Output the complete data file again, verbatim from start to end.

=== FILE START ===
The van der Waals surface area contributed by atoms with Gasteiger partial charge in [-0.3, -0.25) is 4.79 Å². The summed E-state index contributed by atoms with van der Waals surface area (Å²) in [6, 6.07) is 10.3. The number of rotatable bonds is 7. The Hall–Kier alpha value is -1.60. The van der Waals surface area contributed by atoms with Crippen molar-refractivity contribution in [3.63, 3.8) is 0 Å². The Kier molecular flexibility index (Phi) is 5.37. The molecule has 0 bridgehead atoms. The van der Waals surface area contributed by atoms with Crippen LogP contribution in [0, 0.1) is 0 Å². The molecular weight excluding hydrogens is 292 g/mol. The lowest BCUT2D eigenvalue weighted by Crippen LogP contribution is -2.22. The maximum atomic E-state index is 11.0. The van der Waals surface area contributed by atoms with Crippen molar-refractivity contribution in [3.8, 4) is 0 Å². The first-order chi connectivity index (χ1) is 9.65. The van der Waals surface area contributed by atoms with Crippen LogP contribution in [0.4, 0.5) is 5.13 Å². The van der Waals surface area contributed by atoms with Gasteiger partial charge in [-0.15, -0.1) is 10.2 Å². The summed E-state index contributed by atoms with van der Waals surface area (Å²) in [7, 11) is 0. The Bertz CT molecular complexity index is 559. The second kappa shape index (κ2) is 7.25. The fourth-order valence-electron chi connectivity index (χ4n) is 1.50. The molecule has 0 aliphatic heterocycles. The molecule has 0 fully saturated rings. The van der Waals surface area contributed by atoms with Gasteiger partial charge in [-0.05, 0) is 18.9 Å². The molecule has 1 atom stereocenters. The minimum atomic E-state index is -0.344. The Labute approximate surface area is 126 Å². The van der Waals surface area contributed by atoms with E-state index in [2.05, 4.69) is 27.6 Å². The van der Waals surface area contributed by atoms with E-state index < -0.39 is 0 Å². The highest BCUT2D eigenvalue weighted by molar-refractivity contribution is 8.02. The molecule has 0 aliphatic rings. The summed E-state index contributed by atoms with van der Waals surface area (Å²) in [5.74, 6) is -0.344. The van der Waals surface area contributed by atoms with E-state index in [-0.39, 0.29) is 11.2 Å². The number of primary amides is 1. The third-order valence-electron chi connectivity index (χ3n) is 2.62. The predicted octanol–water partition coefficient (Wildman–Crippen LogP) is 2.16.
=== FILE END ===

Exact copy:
The van der Waals surface area contributed by atoms with Gasteiger partial charge in [-0.3, -0.25) is 4.79 Å². The summed E-state index contributed by atoms with van der Waals surface area (Å²) in [6, 6.07) is 10.3. The number of rotatable bonds is 7. The Hall–Kier alpha value is -1.60. The van der Waals surface area contributed by atoms with Crippen molar-refractivity contribution in [3.63, 3.8) is 0 Å². The Kier molecular flexibility index (Phi) is 5.37. The molecule has 0 bridgehead atoms. The van der Waals surface area contributed by atoms with Crippen LogP contribution in [0, 0.1) is 0 Å². The molecular weight excluding hydrogens is 292 g/mol. The lowest BCUT2D eigenvalue weighted by Crippen LogP contribution is -2.22. The maximum atomic E-state index is 11.0. The van der Waals surface area contributed by atoms with Crippen molar-refractivity contribution in [3.8, 4) is 0 Å². The first-order chi connectivity index (χ1) is 9.65. The van der Waals surface area contributed by atoms with Crippen LogP contribution in [0.4, 0.5) is 5.13 Å². The van der Waals surface area contributed by atoms with Gasteiger partial charge in [-0.15, -0.1) is 10.2 Å². The summed E-state index contributed by atoms with van der Waals surface area (Å²) in [7, 11) is 0. The Bertz CT molecular complexity index is 559. The second kappa shape index (κ2) is 7.25. The fourth-order valence-electron chi connectivity index (χ4n) is 1.50. The molecule has 0 aliphatic heterocycles. The molecule has 0 fully saturated rings. The van der Waals surface area contributed by atoms with Gasteiger partial charge in [-0.05, 0) is 18.9 Å². The molecule has 1 atom stereocenters. The minimum atomic E-state index is -0.344. The Labute approximate surface area is 126 Å². The van der Waals surface area contributed by atoms with E-state index in [2.05, 4.69) is 27.6 Å². The van der Waals surface area contributed by atoms with E-state index < -0.39 is 0 Å². The highest BCUT2D eigenvalue weighted by molar-refractivity contribution is 8.02. The molecule has 0 aliphatic rings. The summed E-state index contributed by atoms with van der Waals surface area (Å²) in [5.74, 6) is -0.344. The van der Waals surface area contributed by atoms with E-state index in [-0.39, 0.29) is 11.2 Å². The number of primary amides is 1. The third-order valence-electron chi connectivity index (χ3n) is 2.62. The predicted octanol–water partition coefficient (Wildman–Crippen LogP) is 2.16.